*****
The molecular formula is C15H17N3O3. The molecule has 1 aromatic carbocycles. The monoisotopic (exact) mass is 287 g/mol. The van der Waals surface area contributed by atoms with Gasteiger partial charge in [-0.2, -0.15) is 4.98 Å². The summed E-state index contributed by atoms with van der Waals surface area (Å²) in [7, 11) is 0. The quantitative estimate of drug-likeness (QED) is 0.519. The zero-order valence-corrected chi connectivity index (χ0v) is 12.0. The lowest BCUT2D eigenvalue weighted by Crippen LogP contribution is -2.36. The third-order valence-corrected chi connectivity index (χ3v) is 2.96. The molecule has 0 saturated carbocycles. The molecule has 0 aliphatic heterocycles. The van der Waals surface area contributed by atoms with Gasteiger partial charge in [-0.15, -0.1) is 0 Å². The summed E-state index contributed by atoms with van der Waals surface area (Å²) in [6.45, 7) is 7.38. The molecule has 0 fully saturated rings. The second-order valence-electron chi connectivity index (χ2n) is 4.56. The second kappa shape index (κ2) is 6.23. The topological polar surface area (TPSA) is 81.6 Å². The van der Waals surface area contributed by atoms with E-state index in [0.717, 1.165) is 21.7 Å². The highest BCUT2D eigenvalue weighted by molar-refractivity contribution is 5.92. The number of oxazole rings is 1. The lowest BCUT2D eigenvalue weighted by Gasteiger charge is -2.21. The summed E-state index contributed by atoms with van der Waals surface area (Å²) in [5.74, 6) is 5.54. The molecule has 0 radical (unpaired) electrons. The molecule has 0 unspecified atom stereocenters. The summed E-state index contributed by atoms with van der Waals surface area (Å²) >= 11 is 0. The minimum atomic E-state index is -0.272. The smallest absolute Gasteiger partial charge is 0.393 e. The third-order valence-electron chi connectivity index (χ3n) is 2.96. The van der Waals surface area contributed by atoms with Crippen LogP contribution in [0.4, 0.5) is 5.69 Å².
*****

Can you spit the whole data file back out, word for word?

The molecular formula is C15H17N3O3. The molecule has 1 aromatic carbocycles. The monoisotopic (exact) mass is 287 g/mol. The van der Waals surface area contributed by atoms with Gasteiger partial charge in [-0.2, -0.15) is 4.98 Å². The summed E-state index contributed by atoms with van der Waals surface area (Å²) in [7, 11) is 0. The quantitative estimate of drug-likeness (QED) is 0.519. The zero-order valence-corrected chi connectivity index (χ0v) is 12.0. The lowest BCUT2D eigenvalue weighted by Crippen LogP contribution is -2.36. The third-order valence-corrected chi connectivity index (χ3v) is 2.96. The molecule has 0 saturated carbocycles. The molecule has 0 aliphatic heterocycles. The van der Waals surface area contributed by atoms with Gasteiger partial charge in [-0.15, -0.1) is 0 Å². The summed E-state index contributed by atoms with van der Waals surface area (Å²) in [6.45, 7) is 7.38. The molecule has 0 fully saturated rings. The second-order valence-electron chi connectivity index (χ2n) is 4.56. The second kappa shape index (κ2) is 6.23. The topological polar surface area (TPSA) is 81.6 Å². The van der Waals surface area contributed by atoms with E-state index in [0.717, 1.165) is 21.7 Å². The highest BCUT2D eigenvalue weighted by molar-refractivity contribution is 5.92. The number of oxazole rings is 1. The lowest BCUT2D eigenvalue weighted by Gasteiger charge is -2.21. The summed E-state index contributed by atoms with van der Waals surface area (Å²) in [5.74, 6) is 5.54. The molecule has 0 radical (unpaired) electrons. The molecule has 0 unspecified atom stereocenters. The summed E-state index contributed by atoms with van der Waals surface area (Å²) >= 11 is 0. The minimum atomic E-state index is -0.272. The smallest absolute Gasteiger partial charge is 0.393 e. The third-order valence-electron chi connectivity index (χ3n) is 2.96. The van der Waals surface area contributed by atoms with Crippen LogP contribution in [0.4, 0.5) is 5.69 Å².